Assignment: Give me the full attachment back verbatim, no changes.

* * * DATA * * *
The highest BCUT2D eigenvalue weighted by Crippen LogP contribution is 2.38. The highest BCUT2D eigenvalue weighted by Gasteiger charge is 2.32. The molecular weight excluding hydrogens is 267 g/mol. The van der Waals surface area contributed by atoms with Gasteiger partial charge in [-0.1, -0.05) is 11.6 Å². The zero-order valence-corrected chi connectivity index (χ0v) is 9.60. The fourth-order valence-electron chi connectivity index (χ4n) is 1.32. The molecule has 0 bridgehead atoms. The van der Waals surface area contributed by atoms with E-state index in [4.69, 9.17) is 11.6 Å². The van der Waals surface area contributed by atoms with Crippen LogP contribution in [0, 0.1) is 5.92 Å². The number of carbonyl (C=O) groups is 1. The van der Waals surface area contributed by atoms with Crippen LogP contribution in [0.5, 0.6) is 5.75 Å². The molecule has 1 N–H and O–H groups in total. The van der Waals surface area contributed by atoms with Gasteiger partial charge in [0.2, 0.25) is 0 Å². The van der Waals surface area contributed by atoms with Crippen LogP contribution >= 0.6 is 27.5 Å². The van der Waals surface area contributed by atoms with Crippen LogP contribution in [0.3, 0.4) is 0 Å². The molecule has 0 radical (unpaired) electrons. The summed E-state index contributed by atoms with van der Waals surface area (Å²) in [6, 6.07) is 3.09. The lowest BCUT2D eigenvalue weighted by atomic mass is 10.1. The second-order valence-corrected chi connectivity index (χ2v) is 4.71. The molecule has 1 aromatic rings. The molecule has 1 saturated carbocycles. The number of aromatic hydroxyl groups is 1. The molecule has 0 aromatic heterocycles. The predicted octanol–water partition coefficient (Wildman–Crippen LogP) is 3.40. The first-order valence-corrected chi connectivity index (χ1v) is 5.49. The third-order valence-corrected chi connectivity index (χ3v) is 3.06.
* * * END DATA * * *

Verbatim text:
The highest BCUT2D eigenvalue weighted by Crippen LogP contribution is 2.38. The highest BCUT2D eigenvalue weighted by Gasteiger charge is 2.32. The molecular weight excluding hydrogens is 267 g/mol. The van der Waals surface area contributed by atoms with Gasteiger partial charge in [-0.1, -0.05) is 11.6 Å². The zero-order valence-corrected chi connectivity index (χ0v) is 9.60. The fourth-order valence-electron chi connectivity index (χ4n) is 1.32. The molecule has 0 bridgehead atoms. The van der Waals surface area contributed by atoms with E-state index in [4.69, 9.17) is 11.6 Å². The van der Waals surface area contributed by atoms with Crippen LogP contribution in [0, 0.1) is 5.92 Å². The number of carbonyl (C=O) groups is 1. The van der Waals surface area contributed by atoms with Crippen LogP contribution in [0.5, 0.6) is 5.75 Å². The molecule has 1 N–H and O–H groups in total. The van der Waals surface area contributed by atoms with Gasteiger partial charge in [0.2, 0.25) is 0 Å². The van der Waals surface area contributed by atoms with Crippen LogP contribution >= 0.6 is 27.5 Å². The van der Waals surface area contributed by atoms with Crippen LogP contribution in [0.3, 0.4) is 0 Å². The molecule has 0 radical (unpaired) electrons. The summed E-state index contributed by atoms with van der Waals surface area (Å²) in [6, 6.07) is 3.09. The lowest BCUT2D eigenvalue weighted by atomic mass is 10.1. The second-order valence-corrected chi connectivity index (χ2v) is 4.71. The molecule has 1 aromatic rings. The molecule has 1 saturated carbocycles. The number of aromatic hydroxyl groups is 1. The molecule has 0 aromatic heterocycles. The predicted octanol–water partition coefficient (Wildman–Crippen LogP) is 3.40. The first-order valence-corrected chi connectivity index (χ1v) is 5.49. The third-order valence-corrected chi connectivity index (χ3v) is 3.06.